It’s good to see the World Urban Parks Organisation Task Force testing the fundamental premise for a new world urban parks organisation. The group is looking into the viability of the new organisation, what its scope would be (quite possibly all things ‘recreation’ and ‘open space’ within an urban context), and what organisations and individuals want from a global organisation of this kind.

These are the kind of questions that will be put to a growing advisory or reference group of key cities, organisations and respected individuals over coming months as the Task Force explores the value of an inclusive new-model world urban parks organisation.

I am grateful for those volunteering their time on the Task Force. Thank you also to our hard working executive and commissioners, whether they are organising our conferences, the Ifpra Academy, committees, or engaging associations and professionals to become part of our international and regional revitalisation. I offer a warm welcome to new commissioners Anne Charlton for Canada, Kevin Halpenny for Ireland, and Li Xiong for China.

By Chris Rutherford

How satisfied are your park users? How do you know? From July through the summer months a number of Ifpra Europe members are going to be participating in the Yardstick Parks User Survey. If your organisation would like to measure its levels of service and benchmark the results with other organisations in Europe, Australia and New Zealand consider joining the project.

Europe members to date include:

  • Aalborg - Denmark
  • Copenhagen – Denmark
  • Stavanger – Norway
  • Vantaa - Finland

Ifpra will publish a number of the outcomes in future newsletters.

To find out more visit

This regular item shares a little of the value of Yardstick each month from the 2013 data for Parkcheck members in Europe, North America, Africa and Australasia. This month’s benchmark looks at the provision of street trees per 1,000 residents.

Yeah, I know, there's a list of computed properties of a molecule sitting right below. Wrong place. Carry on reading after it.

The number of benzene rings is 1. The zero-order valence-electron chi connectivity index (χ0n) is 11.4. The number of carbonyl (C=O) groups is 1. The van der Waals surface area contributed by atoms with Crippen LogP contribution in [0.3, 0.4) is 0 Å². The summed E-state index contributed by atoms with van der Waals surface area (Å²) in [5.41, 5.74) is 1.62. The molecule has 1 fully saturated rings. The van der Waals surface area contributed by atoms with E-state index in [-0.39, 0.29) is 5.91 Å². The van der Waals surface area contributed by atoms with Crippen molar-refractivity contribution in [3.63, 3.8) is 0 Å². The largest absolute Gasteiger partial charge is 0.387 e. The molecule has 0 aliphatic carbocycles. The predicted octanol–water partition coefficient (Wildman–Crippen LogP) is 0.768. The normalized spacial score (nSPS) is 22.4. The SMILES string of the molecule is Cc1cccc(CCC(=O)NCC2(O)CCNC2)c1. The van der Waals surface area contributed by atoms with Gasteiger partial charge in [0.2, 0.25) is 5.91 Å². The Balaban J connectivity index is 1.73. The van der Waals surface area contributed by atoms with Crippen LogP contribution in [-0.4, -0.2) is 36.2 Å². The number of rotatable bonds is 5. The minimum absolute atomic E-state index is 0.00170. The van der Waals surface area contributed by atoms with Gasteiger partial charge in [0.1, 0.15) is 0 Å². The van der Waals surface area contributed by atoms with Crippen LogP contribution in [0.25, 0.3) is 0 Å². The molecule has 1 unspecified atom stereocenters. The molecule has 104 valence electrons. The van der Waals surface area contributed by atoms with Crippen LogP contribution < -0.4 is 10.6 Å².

Several national associations are showing strong interest in the work of the new Ifpra Academy, says the Academy’s Deputy Chair, Torgeir Soerensen.

“We are still just at the beginning and have yet to roll out our accreditation programmes in full, so we are pleased with this early interest,” says Mr Soerensen, a former World President of Ifpra.

It is less than a year since a formal agreement was reached between Ifpra and the Eppley Institute to establish the Academy and a certification system for Certified Parks Professional (CPP) and Certified International Parks Professional (CIPP) accreditation.

The Academy’s primary focus is to unite national certification systems by providing the first international competency-based certification programmes for people working in the parks and recreation industry. It will also provide certifications for countries without a current national certifying body.

By Mark Camley, Chair of The Parks Alliance UK

As park enthusiasts we inevitably believe in the intrinsic value of parks. Some, I expect, would even subscribe to "parks for parks' sake". So it comes as a shock when others don't "get it" and don’t automatically agree with our view of the world. However, we should all be clear that "they" don't always get it. In response to a recent story in the online Guardian newspaper relating to a lack of housing in the UK, one commentator has posted "... first of all we must infill all of London's parks and open spaces with affordable homes". I thought at first that this was some form of joke but it was "liked" by 153 people the last time I checked.

With two young girls most of my cultural references these days are aimed at the under 5s. They have recently been learning the rhyme – Two fat sausages sizzling in the pan, one went pop and the other went bang. The UK's experience of the 2000s is a little like that.  We've seen our banks go bang and I fear our parks will now go pop. The Global Financial Crisis has seen a real and dramatic reduction in funding allocated to parks.

In at least two respects parks have already gone pop. First, the open air concert/festival is now as common in UK parks as seasonal planting used to be. Secondly, fizzy pop drinks are getting in on sponsoring parks and making them active, healthy places. The irony of this is not lost. However, it reflects how parks are having to change in the current climate.

By Cliff Lacey

Parks Canada, custodian of some of Canada's most pristine wilderness, is considering the provision of Wi-Fi in some portions of the national park system.

This proposal has brought great consternation from the conservationist movement in Canada who see this as a first step in further development of Canada's precious wild lands. Park managers assure those detractors that this service is intended to cater to a segment of the population that are not park visitors now, and they do not foresee park development as an offshoot of this program.

For more information about the proposal, read the CTV Montreal News article Parks Canada to install wireless hotspots in national parks.